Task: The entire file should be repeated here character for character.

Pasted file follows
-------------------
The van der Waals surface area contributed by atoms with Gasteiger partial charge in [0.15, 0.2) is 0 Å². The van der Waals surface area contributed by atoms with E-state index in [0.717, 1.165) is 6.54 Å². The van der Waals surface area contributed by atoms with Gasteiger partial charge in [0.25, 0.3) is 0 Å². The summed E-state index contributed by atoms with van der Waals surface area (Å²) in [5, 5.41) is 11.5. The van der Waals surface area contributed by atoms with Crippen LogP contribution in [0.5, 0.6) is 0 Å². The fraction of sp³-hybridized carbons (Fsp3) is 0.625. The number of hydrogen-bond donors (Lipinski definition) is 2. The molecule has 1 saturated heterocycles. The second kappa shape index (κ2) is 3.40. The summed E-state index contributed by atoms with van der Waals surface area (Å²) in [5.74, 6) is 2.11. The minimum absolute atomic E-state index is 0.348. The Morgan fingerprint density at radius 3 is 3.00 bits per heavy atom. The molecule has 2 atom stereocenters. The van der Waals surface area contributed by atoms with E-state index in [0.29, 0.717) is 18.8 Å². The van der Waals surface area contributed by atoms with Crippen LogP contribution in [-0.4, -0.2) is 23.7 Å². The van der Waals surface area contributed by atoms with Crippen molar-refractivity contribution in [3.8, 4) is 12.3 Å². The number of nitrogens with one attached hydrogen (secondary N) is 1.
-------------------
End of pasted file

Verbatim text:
The van der Waals surface area contributed by atoms with Gasteiger partial charge in [0.15, 0.2) is 0 Å². The van der Waals surface area contributed by atoms with E-state index in [0.717, 1.165) is 6.54 Å². The van der Waals surface area contributed by atoms with Gasteiger partial charge in [0.25, 0.3) is 0 Å². The summed E-state index contributed by atoms with van der Waals surface area (Å²) in [5, 5.41) is 11.5. The van der Waals surface area contributed by atoms with Crippen LogP contribution in [0.5, 0.6) is 0 Å². The fraction of sp³-hybridized carbons (Fsp3) is 0.625. The number of hydrogen-bond donors (Lipinski definition) is 2. The molecule has 1 saturated heterocycles. The second kappa shape index (κ2) is 3.40. The summed E-state index contributed by atoms with van der Waals surface area (Å²) in [5.74, 6) is 2.11. The minimum absolute atomic E-state index is 0.348. The Morgan fingerprint density at radius 3 is 3.00 bits per heavy atom. The molecule has 2 atom stereocenters. The van der Waals surface area contributed by atoms with E-state index in [0.29, 0.717) is 18.8 Å². The van der Waals surface area contributed by atoms with Crippen LogP contribution in [-0.4, -0.2) is 23.7 Å². The van der Waals surface area contributed by atoms with Crippen molar-refractivity contribution in [3.8, 4) is 12.3 Å². The number of nitrogens with one attached hydrogen (secondary N) is 1.